|Year : 2008 | Volume
| Issue : 3 | Page : 94-96
An air insufflation device for reduction of intussusception in children
Reju J Thomas1, Syam Rakhesh2
1 Department of Paediatric Surgery, Kerala Institute of Medical Sciences, Trivandrum, Kerala, India
2 Department of Biomedical Engineering, Kerala Institute of Medical Sciences, Trivandrum, Kerala, India
Reju J Thomas
Department of Paediatric Surgery, Christian Medical College Hospital, Vellore - 632 004, Tamilnadu
Source of Support: None, Conflict of Interest: None
| Abstract|| |
The authors have developed a portable device for insufflation of air reliably at pressures accepted as safe for effective reduction of intussusception in children under fluoroscopic guidance. The results of reduction with the device were equal to those by saline enema reduction under ultrasound guidance.
Keywords: Air enema, child, intussusception, pneumatic reduction
|How to cite this article:|
Thomas RJ, Rakhesh S. An air insufflation device for reduction of intussusception in children. J Indian Assoc Pediatr Surg 2008;13:94-6
|How to cite this URL:|
Thomas RJ, Rakhesh S. An air insufflation device for reduction of intussusception in children. J Indian Assoc Pediatr Surg [serial online] 2008 [cited 2020 Oct 22];13:94-6. Available from: https://www.jiaps.com/text.asp?2008/13/3/94/43794
| Introduction|| |
Most intussusceptions in children are idiopathic and majority can be reduced safely without recourse to surgery. All the three methods i.e. hydrostatic reduction with a barium saline enema under fluoroscopic guidance, hydrostatic saline reduction under ultrasound guidance and air insufflation under fluoroscopic guidance - have equal success rates. The concerns of missing bowel pathology, reduction of gangrenous bowel with consequent shock, perforation of bowel and causing peritonitis have been adequately addressed by adopting criteria for case selection and delineation of pressures of 80-130 mmHg as effective and safe for reduction of intussusception. , Of the several elements in this technique, we were particularly troubled by the soiling and spillage around the catheter in hydrostatic enemas and leakage of air with air enema that made it difficult for us to maintain the desired pressure. Soiling of the radiology suite was no longer a problem once we adopted air enema. Several simple devices have been described for easy performance of air enema. , With an oxygen cylinder pressure reducer, flow meter and a manual spring-loaded pressure release valve, leakage continued to be a problem, which was usually managed by increasing the rate of insufflation. It remained difficult to control the pressure and the child, and to monitor the progress of reduction at the same time. With these problems in mind we proceeded to make a portable insufflation device that would deliver air at rates sufficient to maintain pressure without the danger of pressure overshoot [Figure 1].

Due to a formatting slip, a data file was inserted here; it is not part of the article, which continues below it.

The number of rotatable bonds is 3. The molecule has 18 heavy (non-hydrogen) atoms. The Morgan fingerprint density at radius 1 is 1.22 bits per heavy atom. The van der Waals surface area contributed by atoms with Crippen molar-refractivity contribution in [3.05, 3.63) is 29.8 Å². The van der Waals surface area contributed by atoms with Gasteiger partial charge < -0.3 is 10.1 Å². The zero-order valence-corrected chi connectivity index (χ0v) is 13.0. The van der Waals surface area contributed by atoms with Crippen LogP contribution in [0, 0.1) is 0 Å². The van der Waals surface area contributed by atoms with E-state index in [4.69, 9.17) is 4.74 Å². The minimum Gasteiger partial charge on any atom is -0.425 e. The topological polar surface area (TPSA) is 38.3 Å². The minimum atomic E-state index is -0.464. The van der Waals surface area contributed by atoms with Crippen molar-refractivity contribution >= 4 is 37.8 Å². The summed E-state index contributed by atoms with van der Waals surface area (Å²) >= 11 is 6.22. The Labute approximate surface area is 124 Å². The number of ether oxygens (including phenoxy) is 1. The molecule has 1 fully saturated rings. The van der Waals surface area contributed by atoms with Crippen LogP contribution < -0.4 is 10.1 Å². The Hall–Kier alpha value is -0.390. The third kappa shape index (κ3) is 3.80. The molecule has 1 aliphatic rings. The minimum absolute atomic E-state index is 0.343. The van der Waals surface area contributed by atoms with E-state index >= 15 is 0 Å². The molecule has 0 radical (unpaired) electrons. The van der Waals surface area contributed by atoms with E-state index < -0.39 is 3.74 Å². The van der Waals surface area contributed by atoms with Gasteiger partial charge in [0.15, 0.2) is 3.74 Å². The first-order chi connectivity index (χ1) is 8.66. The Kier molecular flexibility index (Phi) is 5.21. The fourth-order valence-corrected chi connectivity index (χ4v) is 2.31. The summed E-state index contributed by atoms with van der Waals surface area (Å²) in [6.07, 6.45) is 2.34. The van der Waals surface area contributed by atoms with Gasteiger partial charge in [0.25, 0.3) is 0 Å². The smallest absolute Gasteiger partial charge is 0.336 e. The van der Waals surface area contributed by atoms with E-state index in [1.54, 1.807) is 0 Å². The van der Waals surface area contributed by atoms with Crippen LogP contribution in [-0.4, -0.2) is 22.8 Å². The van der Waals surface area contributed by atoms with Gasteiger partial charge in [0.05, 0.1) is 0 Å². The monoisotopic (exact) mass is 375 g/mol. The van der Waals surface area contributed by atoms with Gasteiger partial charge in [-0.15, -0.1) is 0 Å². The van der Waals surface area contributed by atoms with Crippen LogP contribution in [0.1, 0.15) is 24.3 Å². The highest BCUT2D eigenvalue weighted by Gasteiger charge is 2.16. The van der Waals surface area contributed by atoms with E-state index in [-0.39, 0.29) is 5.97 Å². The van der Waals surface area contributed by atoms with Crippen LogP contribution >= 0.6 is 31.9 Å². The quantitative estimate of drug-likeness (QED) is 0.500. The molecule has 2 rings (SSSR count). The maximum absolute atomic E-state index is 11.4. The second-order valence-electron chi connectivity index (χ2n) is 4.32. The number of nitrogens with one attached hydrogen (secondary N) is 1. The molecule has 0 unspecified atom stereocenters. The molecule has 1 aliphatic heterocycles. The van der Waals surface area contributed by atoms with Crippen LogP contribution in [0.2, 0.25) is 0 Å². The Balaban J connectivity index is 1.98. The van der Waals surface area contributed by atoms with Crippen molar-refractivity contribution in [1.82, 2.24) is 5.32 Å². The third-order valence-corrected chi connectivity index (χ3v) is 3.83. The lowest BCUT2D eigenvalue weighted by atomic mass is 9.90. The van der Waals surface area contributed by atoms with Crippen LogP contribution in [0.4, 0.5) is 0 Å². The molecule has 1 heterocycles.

| Materials and Methods|| |
A literature search using Medline search in English from 1996 for air enema reduction of intussusception and its complications did not yield any reports of air embolism when atmospheric air was used. Reports of perforation identified those predisposed to perforation as having one of the following: shock, peritonism, gross abdominal distension and air-fluid levels on abdominal X-ray and attempt at air enema after operative reduction. Pressures considered safe for use ranged from 60 to 130 mm Hg. If and when perforation did occur, the pneumoperitoneum could be easily recognised . Experimentally and clinically, fecal contamination was less with air enema perforation when compared with perforation during a hydrostatic enema. ,